Shane Oliver from AMP agreed after 10 rate hikes it's now time for a pause.

"Economic data is showing increasing signs of cooling activity and peaking inflation and banking turmoil has increased the risk of a global recession," Oliver said.

House prices have fallen, but most experts believe the market has not hit rock bottom yet

Data from CoreLogic shows Australian home prices fell 8.7% in January year-on-year.

The panel forecast on average that home prices will fall a further 4% by the end of 2023 in Sydney, Brisbane, Hobart and Darwin.

Less of a decline is expected in Melbourne, Canberra, and Adelaide, with prices likely to fall by 3%, and 2% in Perth.

This would put median prices at the end of 2023 at $954,866 in Sydney, $720,808 in Melbourne, and $672,815 in Brisbane.

This is slightly lower for Hobart ($641,440), Adelaide ($628,099), Perth ($550,638), and Darwin ($480,219).

An overwhelming majority of those who weighed in* (81%, 22/27) believe it is harder now for first home buyers to get on the property market compared to January 2022.

Graham Cooke said the news is a bitter pill to swallow for many first home buyers attempting to get onto the property ladder.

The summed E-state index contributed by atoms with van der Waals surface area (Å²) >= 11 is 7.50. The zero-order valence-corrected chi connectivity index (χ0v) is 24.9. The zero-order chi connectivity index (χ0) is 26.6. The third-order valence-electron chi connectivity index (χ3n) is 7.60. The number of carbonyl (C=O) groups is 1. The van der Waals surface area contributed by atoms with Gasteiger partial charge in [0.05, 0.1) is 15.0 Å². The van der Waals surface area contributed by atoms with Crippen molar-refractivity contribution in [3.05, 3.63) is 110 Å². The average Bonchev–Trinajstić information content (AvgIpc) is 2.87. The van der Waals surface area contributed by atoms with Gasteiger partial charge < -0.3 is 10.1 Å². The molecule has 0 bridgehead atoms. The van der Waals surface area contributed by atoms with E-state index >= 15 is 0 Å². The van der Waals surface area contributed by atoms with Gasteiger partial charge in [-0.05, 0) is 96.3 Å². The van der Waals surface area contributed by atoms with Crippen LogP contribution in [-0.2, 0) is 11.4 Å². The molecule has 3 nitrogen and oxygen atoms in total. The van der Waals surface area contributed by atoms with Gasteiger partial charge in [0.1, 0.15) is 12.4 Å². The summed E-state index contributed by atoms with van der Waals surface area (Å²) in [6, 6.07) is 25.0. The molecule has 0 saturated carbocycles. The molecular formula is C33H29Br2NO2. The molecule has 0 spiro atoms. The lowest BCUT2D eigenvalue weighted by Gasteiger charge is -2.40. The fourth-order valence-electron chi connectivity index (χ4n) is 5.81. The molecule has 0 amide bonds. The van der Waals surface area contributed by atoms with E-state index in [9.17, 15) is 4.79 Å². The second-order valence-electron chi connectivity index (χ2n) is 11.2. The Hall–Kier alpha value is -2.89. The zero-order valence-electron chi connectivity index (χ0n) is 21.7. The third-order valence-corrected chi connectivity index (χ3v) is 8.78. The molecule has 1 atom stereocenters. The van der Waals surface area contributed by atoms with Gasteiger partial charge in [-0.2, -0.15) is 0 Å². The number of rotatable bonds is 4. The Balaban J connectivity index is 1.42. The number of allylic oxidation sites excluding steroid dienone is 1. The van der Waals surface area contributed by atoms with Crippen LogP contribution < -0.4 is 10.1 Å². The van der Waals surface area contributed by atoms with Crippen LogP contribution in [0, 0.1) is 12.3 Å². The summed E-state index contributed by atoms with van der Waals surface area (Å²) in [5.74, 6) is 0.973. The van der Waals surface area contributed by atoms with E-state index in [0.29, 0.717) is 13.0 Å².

"Many first home buyers are already struggling to save for a deposit, which is getting easier - but the increased repayments may mean many and will be priced out of the market without sufficient help," Cooke said.

Mala Raghavan from the University of Tasmania said rising interest rates combined with a short supply of housing stock is making it much harder for first home buyers to enter the property market.

Nicholas Frappell from ABC Refinery agreed.

"Higher rates have constrained the scope for buyers to borrow by a greater proportion than the decline in property prices since January 2022, leading to a relative decline in affordability," Frappell said.

2 in 3 experts feel negative towards housing affordability